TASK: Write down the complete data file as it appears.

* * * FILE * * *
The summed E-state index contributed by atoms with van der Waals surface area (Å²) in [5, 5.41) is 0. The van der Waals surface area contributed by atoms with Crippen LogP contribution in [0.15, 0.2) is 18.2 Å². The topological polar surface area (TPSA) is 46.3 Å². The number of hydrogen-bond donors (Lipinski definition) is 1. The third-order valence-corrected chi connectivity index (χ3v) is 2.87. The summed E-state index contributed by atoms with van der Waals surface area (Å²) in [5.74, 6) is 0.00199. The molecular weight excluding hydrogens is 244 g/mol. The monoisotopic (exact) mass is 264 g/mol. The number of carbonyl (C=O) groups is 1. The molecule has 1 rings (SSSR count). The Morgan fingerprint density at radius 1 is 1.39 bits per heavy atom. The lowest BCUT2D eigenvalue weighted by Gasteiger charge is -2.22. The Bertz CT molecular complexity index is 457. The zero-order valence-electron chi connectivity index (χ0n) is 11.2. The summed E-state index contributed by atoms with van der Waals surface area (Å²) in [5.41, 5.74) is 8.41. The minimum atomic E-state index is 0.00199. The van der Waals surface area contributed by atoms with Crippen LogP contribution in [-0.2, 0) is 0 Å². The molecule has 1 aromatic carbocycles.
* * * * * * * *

The summed E-state index contributed by atoms with van der Waals surface area (Å²) in [5, 5.41) is 0. The van der Waals surface area contributed by atoms with Crippen LogP contribution in [0.15, 0.2) is 18.2 Å². The topological polar surface area (TPSA) is 46.3 Å². The number of hydrogen-bond donors (Lipinski definition) is 1. The third-order valence-corrected chi connectivity index (χ3v) is 2.87. The summed E-state index contributed by atoms with van der Waals surface area (Å²) in [5.74, 6) is 0.00199. The molecular weight excluding hydrogens is 244 g/mol. The monoisotopic (exact) mass is 264 g/mol. The number of carbonyl (C=O) groups is 1. The molecule has 1 rings (SSSR count). The Morgan fingerprint density at radius 1 is 1.39 bits per heavy atom. The lowest BCUT2D eigenvalue weighted by Gasteiger charge is -2.22. The Bertz CT molecular complexity index is 457. The zero-order valence-electron chi connectivity index (χ0n) is 11.2. The summed E-state index contributed by atoms with van der Waals surface area (Å²) in [5.41, 5.74) is 8.41. The minimum atomic E-state index is 0.00199. The van der Waals surface area contributed by atoms with Crippen LogP contribution in [-0.2, 0) is 0 Å². The molecule has 1 aromatic carbocycles.